It seems Holiday shopping has become a season unto itself.
There’s preseason hype featuring marketing and PR to create a buzz just like in sports. Black Friday is Opening Day and kicks things off in a big way. Cyber Monday is a bit like March Madness with workplace productivity hampered by so many people being online while at work. As we move closer to the big day, the coverage becomes almost unbearable, just like with the Super Bowl.
And now we even have experts, sort of like John Madden and Dick Vitale, providing analysis on how we shop.
According to Core Metrics’ Benchmark Report, Black Friday sales, which totaled $10.69 billion, were basically flat (up 0.3 percent) when compared with last year. However, online sales saw a double-digit increase of 15.9%. On Cyber Monday online sales soared even higher with a 31% increase and savvy American workers used their lunch breaks wisely as shopping peaked at Noon.
Google’s Portable PC Study looked at how we shop for netbooks, laptops, tablets, and eReaders and found consumers spend about a month researching the type of device to buy and 85% of them do so online. The study also showed that retailer sites are the most frequented (65%) followed closely by search engines (61%). And, many shoppers, ranging from 64% (eReader) to 31% (tablet), did both their research and purchase online.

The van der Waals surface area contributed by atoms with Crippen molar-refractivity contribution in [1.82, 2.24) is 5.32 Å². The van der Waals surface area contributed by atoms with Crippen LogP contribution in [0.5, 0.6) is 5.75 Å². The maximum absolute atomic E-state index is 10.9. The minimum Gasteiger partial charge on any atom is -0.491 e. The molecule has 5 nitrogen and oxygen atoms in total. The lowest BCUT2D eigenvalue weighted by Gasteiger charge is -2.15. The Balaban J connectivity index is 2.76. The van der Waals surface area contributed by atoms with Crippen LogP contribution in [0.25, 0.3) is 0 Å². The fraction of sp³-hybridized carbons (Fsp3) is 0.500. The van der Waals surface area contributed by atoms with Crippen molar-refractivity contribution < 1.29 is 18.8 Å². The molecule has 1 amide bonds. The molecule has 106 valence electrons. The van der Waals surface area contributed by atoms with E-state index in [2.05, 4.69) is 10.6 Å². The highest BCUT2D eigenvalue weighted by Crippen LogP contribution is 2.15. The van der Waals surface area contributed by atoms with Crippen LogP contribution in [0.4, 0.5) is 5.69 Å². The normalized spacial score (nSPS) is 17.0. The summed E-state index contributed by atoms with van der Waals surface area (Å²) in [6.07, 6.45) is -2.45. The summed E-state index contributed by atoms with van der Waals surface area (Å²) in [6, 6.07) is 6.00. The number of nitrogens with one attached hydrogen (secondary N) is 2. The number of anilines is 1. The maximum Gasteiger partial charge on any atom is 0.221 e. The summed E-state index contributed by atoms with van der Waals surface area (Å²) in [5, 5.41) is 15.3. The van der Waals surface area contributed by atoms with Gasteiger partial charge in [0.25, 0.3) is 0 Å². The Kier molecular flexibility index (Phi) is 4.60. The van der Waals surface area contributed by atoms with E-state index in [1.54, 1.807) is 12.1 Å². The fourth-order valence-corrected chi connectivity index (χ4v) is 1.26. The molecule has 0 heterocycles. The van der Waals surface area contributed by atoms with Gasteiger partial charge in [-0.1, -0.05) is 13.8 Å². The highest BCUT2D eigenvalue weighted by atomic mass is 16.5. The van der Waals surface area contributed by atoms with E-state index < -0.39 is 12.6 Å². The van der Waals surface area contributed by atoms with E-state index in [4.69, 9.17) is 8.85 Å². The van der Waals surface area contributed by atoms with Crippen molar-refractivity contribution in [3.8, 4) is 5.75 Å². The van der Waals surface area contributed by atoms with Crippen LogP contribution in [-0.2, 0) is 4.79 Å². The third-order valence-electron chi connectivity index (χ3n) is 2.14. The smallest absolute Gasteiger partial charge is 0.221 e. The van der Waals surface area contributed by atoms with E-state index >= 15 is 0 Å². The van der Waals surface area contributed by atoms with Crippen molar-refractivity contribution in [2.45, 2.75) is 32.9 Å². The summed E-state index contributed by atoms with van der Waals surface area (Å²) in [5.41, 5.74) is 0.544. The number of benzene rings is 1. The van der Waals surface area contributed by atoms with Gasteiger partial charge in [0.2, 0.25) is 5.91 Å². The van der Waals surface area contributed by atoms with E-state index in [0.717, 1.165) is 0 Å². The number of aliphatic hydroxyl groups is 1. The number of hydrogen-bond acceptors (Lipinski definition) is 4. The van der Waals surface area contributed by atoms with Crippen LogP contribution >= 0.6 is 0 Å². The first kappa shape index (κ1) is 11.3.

What does this mean to business leaders, salespeople, entrepreneurs, and marketers?
The shopping process continues to evolve with the internet driving the change. Your potential customers are doing more homework online and are more willing to make the buy there too. Whether marketing to businesses or consumers, your marketing has to be focused online and on them.
Instead of thinking about your selling process, think about how the customer buys. Rather than doing what you think worked in the past, be willing to adapt to a changing consumer. Give them what they want, where they want it at a price they’re willing to pay. Then tell them about it again and again via both old and new media.
Otherwise, you are going to have a long, losing season.